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Date: November 14, 2006

To: Mayor and Council Members

From: Howard Sword, Community Development Director

Subject: Status Report on City Actions for Downtown

Informational Item

At its last meeting, the Council requested a report of various City actions and efforts to support the Downtown and to implement the Downtown Specific Plan. Implementation of the Plan’s goals, objectives and strategies is multi-faceted and complex, requiring effort on many fronts simultaneously. The responsibility for making this happen does not fall solely on the shoulders of the private development community, the City or the Redevelopment Agency, but rather is a joint effort working together. Where they can, the City and Agency intend to play a major role in transforming Downtown to achieve the community’s long-term goals outlined in the Specific Plan.

The actions the City and Agency will take fall into four categories: 1) create the City’s civic center to support our community and activities; 2) install capital improvements that will “set the stage” for the Downtown; 3) develop property that is City-controlled; and 4) promote and market the Downtown. The following list highlights several specific actions as well as describes general, ongoing efforts by the City and Agency.

1. The Downtown Specific Plan was approved by the Council in November 2005.

2. In December 2005, the Council approved a Downtown Action Plan which is reviewed and discussed at a quarterly meeting among staff members, and led by the City Manager, in an effort to keep actions timely and coordinated.

3. Downtown 2010 community workshops held in summer 2006 provided the City Council and staff with feedback about the citizens’ desire for civic buildings around the City Park. The decisions made by the community will be memorialized as an amendment to the Downtown Specific Plan (see attached Executive Summary of the Downtown 2010 program).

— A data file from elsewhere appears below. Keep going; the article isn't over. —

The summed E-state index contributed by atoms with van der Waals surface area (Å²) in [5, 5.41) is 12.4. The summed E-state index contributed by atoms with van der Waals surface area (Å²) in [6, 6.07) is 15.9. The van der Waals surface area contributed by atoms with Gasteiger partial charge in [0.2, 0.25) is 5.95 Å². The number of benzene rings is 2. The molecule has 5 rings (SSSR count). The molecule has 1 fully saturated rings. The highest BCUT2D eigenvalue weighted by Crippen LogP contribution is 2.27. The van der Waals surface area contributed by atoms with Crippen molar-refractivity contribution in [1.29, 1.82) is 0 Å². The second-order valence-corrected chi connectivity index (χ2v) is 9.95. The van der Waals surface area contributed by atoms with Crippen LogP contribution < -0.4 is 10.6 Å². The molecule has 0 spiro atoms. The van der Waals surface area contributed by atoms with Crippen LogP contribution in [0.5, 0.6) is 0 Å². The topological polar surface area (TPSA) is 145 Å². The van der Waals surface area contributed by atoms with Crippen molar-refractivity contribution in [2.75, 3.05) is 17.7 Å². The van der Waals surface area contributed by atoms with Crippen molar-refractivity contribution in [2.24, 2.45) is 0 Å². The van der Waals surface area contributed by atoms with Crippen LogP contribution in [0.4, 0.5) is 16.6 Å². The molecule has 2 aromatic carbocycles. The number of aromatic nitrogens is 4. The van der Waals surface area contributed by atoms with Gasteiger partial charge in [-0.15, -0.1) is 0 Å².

4. Directional signs will be installed throughout the City at strategic, arterial locations over the next couple of months, funded by the Redevelopment Agency.

5. City staff is currently addressing short-term parking strategies, issues and perceptions. Downtown Brentwood Parking Study of 2005 confirmed that most parking problems for Downtown are currently due to “poor parking utilization and infrequent turnover” stemming from Downtown employees parking in prime locations. The study and Specific Plan found that blocks not fronting First and Oak Streets “have sufficient available parking supply, but drivers opt not to park at those locations to walk to their destinations.” The 2005 Parking Study confirmed that any given time in the Downtown during weekdays, there are 110 to 200 available parking spaces within 1 to 2 blocks of the corner of First and Oak Streets (see attached Downtown Parking Utilization Map). However, it also concluded that future parking demand to support an entertainment or major retail anchor will be significantly underserved. Based on these findings, the Downtown Specific Plan included short-term and long-term parking strategies, which are also identified in the Council-approved Downtown Action Plan:

a. Short-term parking strategies are intended to maximize the existing parking opportunities:
 Better signage.
 Parking education program.
 Employer parking permits.
 Increased parking fines.
 Installation of angled parking in strategic areas (completed).
 New surface parking lot at old police department building at 100 Chestnut Street.

b. Current activities to implement short-term parking strategies include: